Is it legal?
Prostitution in the UK is legal although related activities, such a kerb crawling and soliciting for sex in a public place are outlawed.
Is the legal status changing in the UK?
In June 2015, it became illegal in Northern Ireland to pay for sex, with Northern Ireland following Sweden and Norway in criminalising men who use prostitutes.
Campaigners such as the APPG (All-Party Parliamentary Group on Prostitution) think that adopting the “Nordic model” would help to stifle the trade and end demand but others such as the English Collective of Prostitutes say this would just drive it into more dangerous locations and further stigmatise the industry and that the best protection for prostitution is actually legalisation.
Following a report that proposed the introduction of the Nordic model of prostitution the Home Secretary Yvette Cooper put forward an alternative amendment which called for a period of review and research. In early 2016 the Home Affairs Select Committee began an inquiry into prostitution legislation and in early July 2016 published an interim report, saying that soliciting by sex workers, and sex workers sharing premises, should be decriminalised.
Why provide a specialist support service for sex workers?
Although sex work is legal in the UK, it can be stigmatized which, when combined with the chaotic nature of some women’s lifestyles, can make accessing mainstream services difficult.
Women tell us that they do not feel comfortable disclosing their sex work at other support organisations, and so they may not receive the level of support they require.
What do MASH do?
Most of the women MASH support work on the streets and in ‘saunas’.
All the women we support are individuals and have their own reasons for sex working, however some women feel like they have less choices than others and MASH specialise in supporting and empowering these women, who often have very complex needs.
MASH offer a fully holistic support service from a Drop-In Centre based in the ‘red light district’ in Manchester. Women can get help with addictions, mental health issues, debts, develop thier life skills and join in self-confidence building activities.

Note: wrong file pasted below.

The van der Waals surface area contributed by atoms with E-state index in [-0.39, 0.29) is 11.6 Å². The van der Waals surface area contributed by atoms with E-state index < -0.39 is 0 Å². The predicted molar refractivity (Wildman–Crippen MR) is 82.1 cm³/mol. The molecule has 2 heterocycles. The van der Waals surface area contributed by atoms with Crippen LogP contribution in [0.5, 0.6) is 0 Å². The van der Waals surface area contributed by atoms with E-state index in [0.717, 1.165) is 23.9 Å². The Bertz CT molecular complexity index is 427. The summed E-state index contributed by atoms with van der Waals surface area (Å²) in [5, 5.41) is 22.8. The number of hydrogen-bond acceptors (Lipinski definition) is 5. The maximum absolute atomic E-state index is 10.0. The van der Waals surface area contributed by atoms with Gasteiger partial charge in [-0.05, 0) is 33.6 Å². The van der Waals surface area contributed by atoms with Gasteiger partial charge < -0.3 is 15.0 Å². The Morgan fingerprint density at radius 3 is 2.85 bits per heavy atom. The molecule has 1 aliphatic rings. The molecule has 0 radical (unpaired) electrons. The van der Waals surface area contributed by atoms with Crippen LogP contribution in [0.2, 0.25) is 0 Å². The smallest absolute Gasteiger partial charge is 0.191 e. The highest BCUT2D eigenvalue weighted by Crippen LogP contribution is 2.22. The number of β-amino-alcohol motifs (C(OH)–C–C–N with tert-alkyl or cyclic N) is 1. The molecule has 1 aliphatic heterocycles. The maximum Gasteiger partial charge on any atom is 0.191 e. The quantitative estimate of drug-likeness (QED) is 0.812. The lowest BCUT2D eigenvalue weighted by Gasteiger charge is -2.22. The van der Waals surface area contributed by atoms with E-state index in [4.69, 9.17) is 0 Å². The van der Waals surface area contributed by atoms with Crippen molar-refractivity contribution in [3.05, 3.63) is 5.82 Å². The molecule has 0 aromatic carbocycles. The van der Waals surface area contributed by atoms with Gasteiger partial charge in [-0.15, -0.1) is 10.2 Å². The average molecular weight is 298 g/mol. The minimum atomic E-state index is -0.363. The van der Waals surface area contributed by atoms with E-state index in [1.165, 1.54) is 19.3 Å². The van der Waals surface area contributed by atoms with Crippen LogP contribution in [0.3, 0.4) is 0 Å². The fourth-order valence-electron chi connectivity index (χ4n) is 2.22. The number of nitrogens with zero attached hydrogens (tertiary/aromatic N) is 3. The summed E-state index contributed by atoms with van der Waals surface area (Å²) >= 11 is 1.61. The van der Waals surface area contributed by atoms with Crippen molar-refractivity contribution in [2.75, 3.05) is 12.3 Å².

We also have teams who take the support directly to the women. One team visit women working on the streets giving them condoms and safety advice and, more importantly, can chat about the women’s support options from MASH.
Another team, headed by our nurse, visit women in the saunas. They mainly offer sexual health testing and advice, but also chat to the women about the full support package MASH offer.
A small number of independent escorts access MASH too, usually for sexual health services or for emotional and practical support if they are choosing to leave sex work.
If women wish to leave (exit) sex work our Case Workers are able to work 1-on-1 in partnership with women to ensure they are empowered, fully informed, in touch with the right support, and able to sustain the change.
What can I do?
If you are available in the evenings or afternoons you can volunteer at MASH, you could help us by raising funds so we can carry out our life-changing work, you could ask your place of work to adopt MASH or you could attend an Information Presentation at MASH to understand more about our service and then help us spread the word.